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8.4.13. Qtractor's Measures 119 to 139

This passage does not introduce new techniques, but uses some trick manipulation of volume that are explained at the end of the section.
This passage sounds much busier because I increased the space between primary notes from three beats to two. I divided the octaves into four approximate ranges. The lowest has randomized pitches lasting one beat, which begin on beats that don't have a "primary note." There is no parallel in Beethoven's music at this point.
The next higher range is meant to mirror the melody in this part of the audio file, which is slightly lower than it was before. The highest range is connected to this, because Beethoven wrote some parts of the melody much higher than the other parts.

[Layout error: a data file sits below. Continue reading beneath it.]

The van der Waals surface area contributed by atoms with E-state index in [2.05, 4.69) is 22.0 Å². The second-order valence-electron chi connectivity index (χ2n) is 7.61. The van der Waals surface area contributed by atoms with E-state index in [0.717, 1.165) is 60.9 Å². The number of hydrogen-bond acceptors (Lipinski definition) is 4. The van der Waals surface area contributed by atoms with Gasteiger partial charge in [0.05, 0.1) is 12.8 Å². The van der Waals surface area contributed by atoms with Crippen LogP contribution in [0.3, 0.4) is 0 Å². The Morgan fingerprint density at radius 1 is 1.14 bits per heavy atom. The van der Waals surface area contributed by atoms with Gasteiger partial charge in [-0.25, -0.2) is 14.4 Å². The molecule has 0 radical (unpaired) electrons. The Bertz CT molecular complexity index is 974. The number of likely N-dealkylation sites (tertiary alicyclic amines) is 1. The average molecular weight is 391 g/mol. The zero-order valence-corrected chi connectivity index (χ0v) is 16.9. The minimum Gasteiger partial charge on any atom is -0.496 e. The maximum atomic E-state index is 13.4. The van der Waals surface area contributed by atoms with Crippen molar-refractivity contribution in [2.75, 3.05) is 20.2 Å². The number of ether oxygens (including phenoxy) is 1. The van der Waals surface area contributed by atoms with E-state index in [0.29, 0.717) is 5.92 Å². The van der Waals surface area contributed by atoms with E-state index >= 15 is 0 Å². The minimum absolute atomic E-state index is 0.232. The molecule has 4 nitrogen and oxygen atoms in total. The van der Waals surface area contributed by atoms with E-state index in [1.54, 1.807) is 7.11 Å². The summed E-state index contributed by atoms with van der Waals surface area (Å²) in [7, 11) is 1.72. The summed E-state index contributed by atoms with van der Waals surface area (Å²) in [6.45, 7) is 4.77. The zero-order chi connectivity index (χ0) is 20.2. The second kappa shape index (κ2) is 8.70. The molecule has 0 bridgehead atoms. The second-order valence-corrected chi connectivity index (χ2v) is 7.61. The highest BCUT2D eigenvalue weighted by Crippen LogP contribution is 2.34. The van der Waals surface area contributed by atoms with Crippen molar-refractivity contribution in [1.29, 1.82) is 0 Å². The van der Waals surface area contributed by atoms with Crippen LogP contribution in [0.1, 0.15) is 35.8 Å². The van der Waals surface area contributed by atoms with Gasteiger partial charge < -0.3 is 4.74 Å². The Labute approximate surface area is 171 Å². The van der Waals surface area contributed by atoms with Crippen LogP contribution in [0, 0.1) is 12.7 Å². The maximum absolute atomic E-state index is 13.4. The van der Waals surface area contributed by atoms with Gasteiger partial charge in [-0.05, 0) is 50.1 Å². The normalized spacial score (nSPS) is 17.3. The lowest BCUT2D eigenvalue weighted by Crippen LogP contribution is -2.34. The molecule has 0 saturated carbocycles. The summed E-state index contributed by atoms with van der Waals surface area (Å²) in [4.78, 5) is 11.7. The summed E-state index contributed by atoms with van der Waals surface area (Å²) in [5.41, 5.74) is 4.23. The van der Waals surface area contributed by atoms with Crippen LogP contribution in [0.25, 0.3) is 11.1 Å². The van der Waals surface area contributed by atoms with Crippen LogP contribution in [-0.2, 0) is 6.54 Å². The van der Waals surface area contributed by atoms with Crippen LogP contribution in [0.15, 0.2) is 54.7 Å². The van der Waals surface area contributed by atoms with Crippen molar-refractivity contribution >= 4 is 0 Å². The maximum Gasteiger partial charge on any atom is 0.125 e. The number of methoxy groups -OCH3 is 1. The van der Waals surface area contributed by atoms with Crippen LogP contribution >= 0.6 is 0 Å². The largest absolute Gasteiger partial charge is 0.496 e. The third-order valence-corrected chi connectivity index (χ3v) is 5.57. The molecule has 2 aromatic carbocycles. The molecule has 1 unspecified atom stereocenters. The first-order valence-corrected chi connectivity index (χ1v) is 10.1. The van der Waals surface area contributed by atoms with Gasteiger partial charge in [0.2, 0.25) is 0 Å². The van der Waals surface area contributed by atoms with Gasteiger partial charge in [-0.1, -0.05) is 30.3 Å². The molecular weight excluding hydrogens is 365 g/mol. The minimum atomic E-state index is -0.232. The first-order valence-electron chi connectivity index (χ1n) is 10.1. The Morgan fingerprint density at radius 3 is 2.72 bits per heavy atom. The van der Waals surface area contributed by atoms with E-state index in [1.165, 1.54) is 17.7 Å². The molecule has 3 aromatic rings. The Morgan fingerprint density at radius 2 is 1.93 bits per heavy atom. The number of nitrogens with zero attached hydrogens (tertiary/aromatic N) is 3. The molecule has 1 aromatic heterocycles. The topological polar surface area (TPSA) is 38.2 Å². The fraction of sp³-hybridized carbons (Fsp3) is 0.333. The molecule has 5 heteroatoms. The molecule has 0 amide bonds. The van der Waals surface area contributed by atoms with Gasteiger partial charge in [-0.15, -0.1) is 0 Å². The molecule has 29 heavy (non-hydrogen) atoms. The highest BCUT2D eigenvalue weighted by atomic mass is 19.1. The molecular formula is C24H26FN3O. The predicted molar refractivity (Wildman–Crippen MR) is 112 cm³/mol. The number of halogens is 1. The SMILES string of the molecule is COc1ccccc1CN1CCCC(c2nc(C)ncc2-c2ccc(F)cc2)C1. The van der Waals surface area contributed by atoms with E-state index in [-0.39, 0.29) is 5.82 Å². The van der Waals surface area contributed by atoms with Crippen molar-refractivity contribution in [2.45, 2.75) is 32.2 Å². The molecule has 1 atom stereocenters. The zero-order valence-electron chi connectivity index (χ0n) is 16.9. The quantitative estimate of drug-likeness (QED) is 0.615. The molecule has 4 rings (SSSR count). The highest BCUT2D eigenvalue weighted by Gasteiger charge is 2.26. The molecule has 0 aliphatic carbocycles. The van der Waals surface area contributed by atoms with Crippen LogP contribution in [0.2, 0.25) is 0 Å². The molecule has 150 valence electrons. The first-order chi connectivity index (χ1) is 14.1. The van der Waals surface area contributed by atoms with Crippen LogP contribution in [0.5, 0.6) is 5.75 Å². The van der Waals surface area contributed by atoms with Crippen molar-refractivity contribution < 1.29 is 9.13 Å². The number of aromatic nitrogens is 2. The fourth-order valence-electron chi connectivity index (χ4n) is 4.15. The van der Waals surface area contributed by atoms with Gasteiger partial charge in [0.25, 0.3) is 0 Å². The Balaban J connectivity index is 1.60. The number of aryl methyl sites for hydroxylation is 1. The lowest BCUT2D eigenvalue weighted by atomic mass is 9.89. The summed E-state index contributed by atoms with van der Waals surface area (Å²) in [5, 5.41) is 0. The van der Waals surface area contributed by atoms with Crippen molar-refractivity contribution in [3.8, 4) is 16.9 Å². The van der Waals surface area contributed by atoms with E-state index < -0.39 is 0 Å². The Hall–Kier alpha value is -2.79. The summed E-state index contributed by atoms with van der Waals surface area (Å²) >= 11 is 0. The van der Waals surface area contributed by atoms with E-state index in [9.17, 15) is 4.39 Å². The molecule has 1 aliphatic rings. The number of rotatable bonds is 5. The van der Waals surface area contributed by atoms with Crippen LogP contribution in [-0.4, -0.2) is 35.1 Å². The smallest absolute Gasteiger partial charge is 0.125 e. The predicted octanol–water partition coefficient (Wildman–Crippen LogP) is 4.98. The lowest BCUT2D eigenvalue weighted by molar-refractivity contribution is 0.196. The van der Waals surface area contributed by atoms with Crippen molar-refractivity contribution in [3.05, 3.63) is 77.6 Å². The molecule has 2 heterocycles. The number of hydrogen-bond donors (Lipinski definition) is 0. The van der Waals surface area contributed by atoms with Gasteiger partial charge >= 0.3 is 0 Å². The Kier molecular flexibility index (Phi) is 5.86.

The second-highest range reflects the quickly-moving accompaniment part in the upper register of the piano.
Sorting out the volumes for this passage posed a small challenge, because of the much greater number of notes than in previous passages. Thankfully, the parts are mostly well-separated from each other in the matrix editor. I was able to use click-and-drag selection to select each range separately, and adjust its volume using both the "Resize MIDI" tool and Control-drag in the volume adjustment space at the bottom of the matrix editor window.
My sustained-note flourish at the end of this passage was a feeble attempt to establish A Major tonality in the highest register that I used.